The Nature of Extraordinary
When we have overcome absence with phone calls, winglessness with airplanes, summer heat with air conditioning—when we have overcome all these and much more besides, then there will abide two things with which we must cope: the evil in our hearts and death.
Nicholas Wolterstorff, Lament for a Son
IT IS EASY TO DETACH OURSELVES FROM perpetrators of extraordinary human evil and their victims. Most of us know nothing—in an experiential sense—about the perpetration of extraordinary evil. We have not been through anything in our personal lives that remotely compares to the atrocities inflicted on millions of victims of extraordinary evil across the globe. Each of us is, though, the surviving heir of catastrophes and destruction that we never experienced. As such, we are called to find meaning where there appears to be none.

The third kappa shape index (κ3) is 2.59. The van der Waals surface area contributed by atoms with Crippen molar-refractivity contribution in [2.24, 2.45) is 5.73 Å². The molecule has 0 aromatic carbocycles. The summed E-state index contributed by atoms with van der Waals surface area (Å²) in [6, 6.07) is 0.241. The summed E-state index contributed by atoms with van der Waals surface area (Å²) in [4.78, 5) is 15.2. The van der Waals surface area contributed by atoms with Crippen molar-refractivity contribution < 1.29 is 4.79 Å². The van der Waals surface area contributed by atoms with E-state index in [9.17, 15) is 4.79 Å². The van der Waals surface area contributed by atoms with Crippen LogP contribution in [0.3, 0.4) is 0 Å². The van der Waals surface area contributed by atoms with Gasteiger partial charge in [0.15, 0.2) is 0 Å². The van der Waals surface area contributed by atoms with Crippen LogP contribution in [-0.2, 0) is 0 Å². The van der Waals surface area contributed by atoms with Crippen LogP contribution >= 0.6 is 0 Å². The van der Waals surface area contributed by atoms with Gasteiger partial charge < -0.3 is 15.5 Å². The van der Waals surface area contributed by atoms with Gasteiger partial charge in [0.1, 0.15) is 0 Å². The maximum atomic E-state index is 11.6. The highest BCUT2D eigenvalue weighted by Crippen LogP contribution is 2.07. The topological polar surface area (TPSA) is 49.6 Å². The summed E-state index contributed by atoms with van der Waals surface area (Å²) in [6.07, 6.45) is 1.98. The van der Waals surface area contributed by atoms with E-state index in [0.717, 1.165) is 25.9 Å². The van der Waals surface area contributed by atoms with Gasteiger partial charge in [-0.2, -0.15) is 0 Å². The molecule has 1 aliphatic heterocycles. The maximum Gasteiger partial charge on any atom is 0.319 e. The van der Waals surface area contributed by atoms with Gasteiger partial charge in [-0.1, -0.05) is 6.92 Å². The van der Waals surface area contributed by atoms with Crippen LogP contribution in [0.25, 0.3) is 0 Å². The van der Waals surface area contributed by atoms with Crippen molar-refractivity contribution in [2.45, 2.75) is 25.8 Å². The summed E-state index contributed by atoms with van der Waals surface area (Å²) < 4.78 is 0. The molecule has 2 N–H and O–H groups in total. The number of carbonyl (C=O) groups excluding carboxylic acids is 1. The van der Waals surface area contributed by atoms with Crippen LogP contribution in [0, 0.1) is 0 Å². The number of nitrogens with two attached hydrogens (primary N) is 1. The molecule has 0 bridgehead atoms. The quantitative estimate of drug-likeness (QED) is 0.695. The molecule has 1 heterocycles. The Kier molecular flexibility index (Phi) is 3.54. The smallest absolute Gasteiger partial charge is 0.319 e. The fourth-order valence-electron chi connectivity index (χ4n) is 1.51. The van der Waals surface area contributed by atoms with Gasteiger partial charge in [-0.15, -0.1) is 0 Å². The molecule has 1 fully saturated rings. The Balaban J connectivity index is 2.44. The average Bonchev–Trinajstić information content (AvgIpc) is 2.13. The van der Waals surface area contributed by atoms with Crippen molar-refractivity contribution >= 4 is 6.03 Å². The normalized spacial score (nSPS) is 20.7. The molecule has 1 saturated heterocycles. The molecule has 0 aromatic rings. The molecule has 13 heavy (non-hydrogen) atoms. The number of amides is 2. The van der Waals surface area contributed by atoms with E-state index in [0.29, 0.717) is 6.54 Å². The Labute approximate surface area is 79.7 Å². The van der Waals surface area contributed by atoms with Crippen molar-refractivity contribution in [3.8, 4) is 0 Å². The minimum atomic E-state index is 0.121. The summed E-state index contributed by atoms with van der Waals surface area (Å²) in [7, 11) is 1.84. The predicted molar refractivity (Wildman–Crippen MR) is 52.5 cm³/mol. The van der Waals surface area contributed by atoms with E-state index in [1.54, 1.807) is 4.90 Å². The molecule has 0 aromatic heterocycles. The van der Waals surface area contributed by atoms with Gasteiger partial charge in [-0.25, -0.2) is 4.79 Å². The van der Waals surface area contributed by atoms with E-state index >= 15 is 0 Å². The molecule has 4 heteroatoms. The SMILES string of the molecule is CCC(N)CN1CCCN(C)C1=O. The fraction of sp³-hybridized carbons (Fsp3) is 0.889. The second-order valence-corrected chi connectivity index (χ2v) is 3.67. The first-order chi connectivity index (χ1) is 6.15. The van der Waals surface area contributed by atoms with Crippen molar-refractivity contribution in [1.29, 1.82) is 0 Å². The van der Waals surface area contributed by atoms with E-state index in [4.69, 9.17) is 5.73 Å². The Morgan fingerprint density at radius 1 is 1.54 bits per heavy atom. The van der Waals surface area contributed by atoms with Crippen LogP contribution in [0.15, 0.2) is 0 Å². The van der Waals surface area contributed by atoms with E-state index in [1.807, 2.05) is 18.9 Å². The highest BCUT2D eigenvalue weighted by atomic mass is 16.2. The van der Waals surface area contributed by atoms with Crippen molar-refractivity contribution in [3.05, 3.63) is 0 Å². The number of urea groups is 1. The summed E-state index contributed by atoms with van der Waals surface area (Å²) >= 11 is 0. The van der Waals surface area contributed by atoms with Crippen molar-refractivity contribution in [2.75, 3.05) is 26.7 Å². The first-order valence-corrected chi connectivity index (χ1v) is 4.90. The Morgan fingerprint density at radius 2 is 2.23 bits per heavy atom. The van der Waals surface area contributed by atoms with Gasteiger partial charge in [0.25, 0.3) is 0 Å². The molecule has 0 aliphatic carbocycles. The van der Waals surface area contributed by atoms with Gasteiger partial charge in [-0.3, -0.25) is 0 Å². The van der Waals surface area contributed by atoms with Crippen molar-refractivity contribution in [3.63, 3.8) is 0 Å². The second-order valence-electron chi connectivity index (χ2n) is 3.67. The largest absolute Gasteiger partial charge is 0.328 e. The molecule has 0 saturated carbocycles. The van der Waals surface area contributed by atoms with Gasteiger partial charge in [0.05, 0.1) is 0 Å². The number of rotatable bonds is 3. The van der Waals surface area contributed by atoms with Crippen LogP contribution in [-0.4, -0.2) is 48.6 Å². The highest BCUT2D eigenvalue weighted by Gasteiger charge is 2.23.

We have, due to the considerable efforts of scholars in Holocaust and genocide studies, an incredibly exhaustive account of the inhumanity we perpetrate on each other. The opening of archives throughout Eastern Europe, the emergence of primary source materials from Cambodia, Rwanda, and the former Yugoslavia, and the cultivation of oral collections from victims and perpetrators of extraordinary evil around the world continue to yield even more documentation to be translated, sorted, and analyzed.
After all of that, though, we are still left with the “big questions.” One of the most urgent is why ordinary people commit extraordinary evil. Historian Saul Friedlander, who divides his time between professorships at Tel Aviv University and at UCLA, suggests that we now need the lens of psychology to bring some focus to the “incomprehensibility” of extraordinary human evil that scholars continue to document. 1 Questions of motive and the social environment in which evil is practiced must be addressed if we